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MichaelT

Jan-10-13 10:34 AM

JR: The subject of the letter was not genetic adaptation; it was the origin of the original genetic string. Does your changing of the subject mean that you don't have an answer to the problem that the writer poses?

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JReader

Jan-10-13 12:05 PM

No, my point is you and the letter writer can believe whatever you like no matter how baseless it is. Nice try though, Michael.

I'm also waiting for you to provide proof of intelligent design. If it is to be held up as a plausible alternative it needs to be verifiable.

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MichaelT

Jan-10-13 12:17 PM

JR: You still have not answered the point of the letter, and no amount of "nice try" sarcasm will change that fact. The fact of the matter is that neither you nor anyone else can provide scientific evidence that the first dna string self-generated. Instead of honestly admitting that fact, you try to cover up your lack of evidence by changing the subject and shifting the burden of proof. No one can have a truly scientific discussion with one who engages in such dishonesty.

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JReader

Jan-10-13 1:55 PM

My reason for posting was not to provide proof of the first dna string. That notion was only proposed by you. Like I have repeatedly stated you can choose to believe whatever you want. You can conclude based on a broad inference that life must of began due to some intelligent designer. What you cannot do however is accept this notion as science because there is not one shred of evidence to suggest it is in any way true.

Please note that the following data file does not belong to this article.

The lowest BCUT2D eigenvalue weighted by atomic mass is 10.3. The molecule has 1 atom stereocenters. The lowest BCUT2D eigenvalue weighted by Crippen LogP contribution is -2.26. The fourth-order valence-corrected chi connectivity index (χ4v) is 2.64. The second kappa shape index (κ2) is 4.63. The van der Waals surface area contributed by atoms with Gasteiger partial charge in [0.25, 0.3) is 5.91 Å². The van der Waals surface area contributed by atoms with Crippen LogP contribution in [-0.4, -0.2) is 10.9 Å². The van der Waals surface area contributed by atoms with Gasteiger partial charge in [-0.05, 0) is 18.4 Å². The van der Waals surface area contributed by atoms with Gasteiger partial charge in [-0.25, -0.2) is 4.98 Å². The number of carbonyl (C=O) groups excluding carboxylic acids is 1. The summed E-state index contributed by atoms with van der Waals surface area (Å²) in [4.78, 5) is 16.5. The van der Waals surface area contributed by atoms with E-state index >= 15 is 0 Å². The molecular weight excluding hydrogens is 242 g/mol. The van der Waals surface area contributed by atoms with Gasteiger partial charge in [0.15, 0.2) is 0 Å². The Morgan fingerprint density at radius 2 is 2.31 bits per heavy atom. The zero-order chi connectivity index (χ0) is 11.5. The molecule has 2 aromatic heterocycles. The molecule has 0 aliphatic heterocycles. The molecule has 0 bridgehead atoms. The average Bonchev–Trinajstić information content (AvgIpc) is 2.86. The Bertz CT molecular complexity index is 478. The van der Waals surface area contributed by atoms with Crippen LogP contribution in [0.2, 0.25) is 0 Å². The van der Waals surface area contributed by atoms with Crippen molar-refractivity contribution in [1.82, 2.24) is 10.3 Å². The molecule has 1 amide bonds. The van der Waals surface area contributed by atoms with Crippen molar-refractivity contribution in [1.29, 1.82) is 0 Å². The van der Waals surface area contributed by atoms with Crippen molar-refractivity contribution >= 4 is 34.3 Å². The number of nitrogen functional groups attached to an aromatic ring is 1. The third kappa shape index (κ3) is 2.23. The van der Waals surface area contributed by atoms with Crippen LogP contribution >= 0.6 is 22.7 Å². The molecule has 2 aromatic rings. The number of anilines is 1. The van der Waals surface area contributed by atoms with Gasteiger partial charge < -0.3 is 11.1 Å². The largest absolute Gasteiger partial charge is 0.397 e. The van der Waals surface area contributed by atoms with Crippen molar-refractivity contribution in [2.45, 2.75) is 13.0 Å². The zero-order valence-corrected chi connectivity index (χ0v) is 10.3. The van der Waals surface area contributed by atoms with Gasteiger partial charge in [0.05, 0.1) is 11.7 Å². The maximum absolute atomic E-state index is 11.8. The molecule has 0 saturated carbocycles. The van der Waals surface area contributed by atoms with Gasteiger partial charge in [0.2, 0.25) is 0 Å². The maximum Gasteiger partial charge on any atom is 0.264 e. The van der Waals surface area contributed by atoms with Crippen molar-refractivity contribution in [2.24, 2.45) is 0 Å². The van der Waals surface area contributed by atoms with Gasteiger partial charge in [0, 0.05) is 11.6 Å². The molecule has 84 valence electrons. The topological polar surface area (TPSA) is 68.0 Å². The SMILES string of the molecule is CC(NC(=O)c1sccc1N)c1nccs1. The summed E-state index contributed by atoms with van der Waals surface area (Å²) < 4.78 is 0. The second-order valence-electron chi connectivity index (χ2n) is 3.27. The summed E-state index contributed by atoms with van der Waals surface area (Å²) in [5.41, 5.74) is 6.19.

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MichaelT

Jan-10-13 2:07 PM

JR: Oh, I see now. Your purpose in commenting is not to respond to the letter, but to ignore the letter and go off on your own tangent. What conclusion are we to draw from that? That you have no answer for the letter-writer's point.... I will expect another of your non-answers in a few minutes.

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bloozboy

Jan-10-13 2:09 PM

Please, guys, don't argue. I can PROVE evolution. I need a new lawnmower, so I'll scrape up all the metal parts I can find, throw them in a pile and just wait for 'evolution' to take over...just like that tractor. I might not get that new lawnmower next year, but if I wait a few million years it just might put itself together.